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Interviewed: Food journalist Stevan Paul about the most important details when cooking

5 min read

An interview with food journalist and author Stevan Paul on the most important details when cooking – Cooking has been part of Stevan Paul’s life for as long as he can remember – a stroke of luck for him and everyone else, us included. His answers clearly illustrate that indulgence is above all health and happiness. That turns an everyday detail into a whole way of life. Paul speaks about it with passion and humour.

Mr Paul, when did you first become interested in cooking?

I was lucky enough to grow up in a family in which cooking and savouring food were highly valued. My parents were still students when I was born. With their first wages, they subscribed to ‘Menü’, a series of books that has now become legendary. Then all of the children were allowed to have our say and help with cooking; we explored different national cuisines and trends – I am still somewhat traumatised by the short, but very intense green spelt fad in the late 1980’s (laughs). Our grandmothers in Hesse and Northern Germany were also wonderful cooks, and there was a barstool for me in every kitchen so that I could see everything and ‘help’.

instagram.com/stevanpaul.de

Let us move on to attention to detail: What is most important when it comes to cooking? Is there a minor detail that is disproportionately important there?

Eckart Witzigmann once said: ‘Cooking is the sum of minuscule details of infinite importance.’ For another great chef, French minimalist Alain Ducasse, cooking is all about ‘the perfect product and knowing the right cooking time.’ I now believe the truth is somewhere between the two extremes. In fact, it is countless details that make up a dish: from talent, form on the day and tools, to the product quality, cuts and cooking techniques. It is also important not to drive yourself crazy striving for perfection in every little thing. All you need is a truly good product, an idea and you are ready to go: cut a perfectly ripened tomato into slices, season just with salt, steep it briefly and drizzle with finest olive oil – that alone is a delight. Another treat is mushrooms fried in butter, salted ... Grind Parmesan cheese over the top and add a few drops of balsamic vinegar for an unreal experience.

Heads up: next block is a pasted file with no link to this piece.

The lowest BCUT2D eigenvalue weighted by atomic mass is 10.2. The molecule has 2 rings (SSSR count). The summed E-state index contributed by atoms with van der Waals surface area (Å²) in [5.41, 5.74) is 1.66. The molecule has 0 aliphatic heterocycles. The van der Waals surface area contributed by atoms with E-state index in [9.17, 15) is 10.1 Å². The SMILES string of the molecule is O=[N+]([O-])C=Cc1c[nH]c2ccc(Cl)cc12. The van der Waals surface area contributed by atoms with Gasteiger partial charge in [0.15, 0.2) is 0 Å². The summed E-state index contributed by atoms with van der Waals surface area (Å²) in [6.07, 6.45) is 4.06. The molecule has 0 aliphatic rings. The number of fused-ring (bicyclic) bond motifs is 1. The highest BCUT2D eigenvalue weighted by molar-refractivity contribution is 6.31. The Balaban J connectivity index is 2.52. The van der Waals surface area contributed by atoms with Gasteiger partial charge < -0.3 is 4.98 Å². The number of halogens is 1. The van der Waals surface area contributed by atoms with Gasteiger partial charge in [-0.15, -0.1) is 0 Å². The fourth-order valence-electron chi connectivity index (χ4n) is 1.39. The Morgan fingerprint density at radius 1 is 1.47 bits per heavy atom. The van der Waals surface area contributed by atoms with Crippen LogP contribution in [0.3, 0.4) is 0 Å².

What is your favourite dish, your favourite ingredient, your favourite pan?

‘Green Sauce’ from Frankfurt. With boiled beef. With hard-boiled eggs. With asparagus. Or with really good potatoes. It is simple and (simply) great! My favourite ingredient is the onion. Lots of good things in the kitchen start with onions, and the smell of onions braised in butter is my absolute favourite smell in the kitchen. On the other hand, I do not have a favourite pan. But I do have an old sauté pan that I really love.

Do cooking and building have anything in common?